Every sales page and landing page has one main goal.
If it doesn’t, then it flounders.
There are a lot of businesses out there that subscribe to the theory that if you build it, they will come.
If you are willing to invest time and money into driving traffic to your site,They will come, but what happens next is where most companies fall short.
They come, but they leave without buying.
Every great sales page that you’ve ever seen has been constructed with tools that can help your sales effort from behind the scenes.
For the first few years I didn’t have these tools, and the one I did have (Google Analytics), I didn’t know how to use.
It wasn’t until a few years ago that I started really exploring and leveraging these tools to help my business flourish, and I want to share with you the 5 tools that I now use.
1. Landing Page Software
Premise is my software of choice for Landing Page software. It’s easy to use, and there are a lot of tutorials on YouTube that explain how to take full advantage of this software.
Your sales pages need to be focused on the product and nothing else. Premise software strips away everything and gives you a clean slate to create compelling copy that earns people’s trust and money.
2. Website Tracking Software
The only way you are going to know if your sales page is working or not is to have software that keeps track of your conversion rate. I use Google Analytics to help me with this. It’s free and it does a great job.
If you want to take your tracking software up a notch, you can use CrazyEgg or Visual Website Optimizer. They allow you to track where your page is successful and where it falls flat. I like the “heatmap” that comes along with both software packages. You can see where people are giving up on your page and where you can improve your conversion rate.
3. Fonts that Fit Your Design
Many designers have talked about the importance of a good font to make a sales page easy to read. Too often people create sales pages with wonky fonts that make you want to click away.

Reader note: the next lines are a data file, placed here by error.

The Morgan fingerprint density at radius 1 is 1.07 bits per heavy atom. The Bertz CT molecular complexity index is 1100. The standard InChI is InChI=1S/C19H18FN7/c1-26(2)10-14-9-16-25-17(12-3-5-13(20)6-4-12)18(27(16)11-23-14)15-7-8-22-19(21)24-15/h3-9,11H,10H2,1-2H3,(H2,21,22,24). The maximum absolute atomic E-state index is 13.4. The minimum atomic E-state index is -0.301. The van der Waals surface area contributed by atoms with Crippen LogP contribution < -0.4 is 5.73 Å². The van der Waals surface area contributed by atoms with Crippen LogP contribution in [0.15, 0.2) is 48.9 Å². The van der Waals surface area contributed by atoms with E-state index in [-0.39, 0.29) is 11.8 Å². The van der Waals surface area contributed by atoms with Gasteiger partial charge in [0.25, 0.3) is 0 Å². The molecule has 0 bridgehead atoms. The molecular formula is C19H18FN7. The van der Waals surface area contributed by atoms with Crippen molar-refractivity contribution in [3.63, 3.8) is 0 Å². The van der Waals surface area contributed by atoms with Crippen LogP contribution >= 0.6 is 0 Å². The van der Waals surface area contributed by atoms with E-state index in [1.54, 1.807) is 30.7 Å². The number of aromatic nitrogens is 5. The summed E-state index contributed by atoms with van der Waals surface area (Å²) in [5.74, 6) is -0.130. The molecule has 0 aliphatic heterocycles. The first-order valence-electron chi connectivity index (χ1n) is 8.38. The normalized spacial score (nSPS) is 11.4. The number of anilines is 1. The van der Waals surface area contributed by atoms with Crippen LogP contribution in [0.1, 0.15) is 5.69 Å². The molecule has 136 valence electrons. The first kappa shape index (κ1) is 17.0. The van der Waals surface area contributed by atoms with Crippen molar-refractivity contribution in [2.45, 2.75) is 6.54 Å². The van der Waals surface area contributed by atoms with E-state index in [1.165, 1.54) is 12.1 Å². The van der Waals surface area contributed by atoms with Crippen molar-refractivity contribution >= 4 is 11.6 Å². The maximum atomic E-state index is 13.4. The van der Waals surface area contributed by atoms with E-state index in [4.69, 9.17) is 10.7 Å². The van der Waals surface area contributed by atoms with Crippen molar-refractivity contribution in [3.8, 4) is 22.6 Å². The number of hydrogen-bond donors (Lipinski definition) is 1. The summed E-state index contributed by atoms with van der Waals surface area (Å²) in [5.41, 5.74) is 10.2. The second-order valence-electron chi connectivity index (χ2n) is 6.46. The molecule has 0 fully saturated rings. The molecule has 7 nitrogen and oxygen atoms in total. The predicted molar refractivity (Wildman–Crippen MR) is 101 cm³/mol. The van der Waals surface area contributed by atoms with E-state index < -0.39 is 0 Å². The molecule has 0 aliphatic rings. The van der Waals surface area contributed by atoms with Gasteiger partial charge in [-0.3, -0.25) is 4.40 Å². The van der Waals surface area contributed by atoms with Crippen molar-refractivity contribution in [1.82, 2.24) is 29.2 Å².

You can create fonts specifically for each sales page. The key is to match the rest of your site so you develop branding congruency.
If you aren’t sure what font to use, I suggest Ariel because it’s the best performing font that most people have an easy time reading.
4. SEO optimization
If your product is an evergreen product (product without a time sensitive element like a physical product, book or e-course), you want as much free traffic as possible. That means your sales page should be optimized for SEO. Some people only have a sales page up for a few days or weeks. They drive traffic through email, social media and links. Optimizing a page that is only up for a few days isn’t necessary.
Most of you either have a services page or an e-product that is on sale all year long. If this is the case you need to understand what words attracts search traffic to your site.
If you don’t know a lot about SEO, I would suggest subscribing to Scribe for 6 months.
Learn what works for you, then cancel the subscription. You should be savvy enough after 6 months to optimize your future pages without Scribe.
5. Great Editor
Maybe the most important tool of all is having an editor that can help you engage your readers. I make a lot of mistakes in my copy because I know what I want to say, but I don’t always create a clear explanation. Every great writer will tell you that an editor that understands your needs is a must if you plan on being serious about making money from your sales page.
It helps to have someone who understands your industry and target market and how to create a compelling narrative.
This may be a web-savvy friend or a professional copywriter. Whoever you choose, make sure you have someone walk through your sales page with you and help point out any potential flaws that might reduce your chance of converting a visitor to your web site into a buyer.
What tools do you rely on when writing and designing your sales and landing pages?
Lisa Robbin Young says
Do you recommend any editors?
Karl Staib says
I work with two different editors. I use one or both depending on what my goal with the piece is. I think a good editor takes some time to find. You have to find someone that compliments your style. The best way to do this is to try an editor out and see how the relationship progresses. Don’t be afraid to keep testing out editors until you find someone or a small team of editors who fit your style and goals.
I should have used an editor on my email that went out this morning. I saw an obvious mistake that just slipped by me.
If you want I can ask my editors if they have space for another client. Just shoot me an email and I’ll send it to one or both.
Luz Garcia-Pennock says
I am going to be building my services sales page so that it has capacity for people to press buy right then and there. Worpress I use. I have my copy wording written. Do you know of any DIY posts on how to do technical elements on integrating PayPal buy now or buy element?
Thank You, Luz
Karl Staib says
Hi Luz! Premise already has this feature built into it. It’s really easy to do. Go to the Premise website, the link is above, and see if that’s what you are looking for.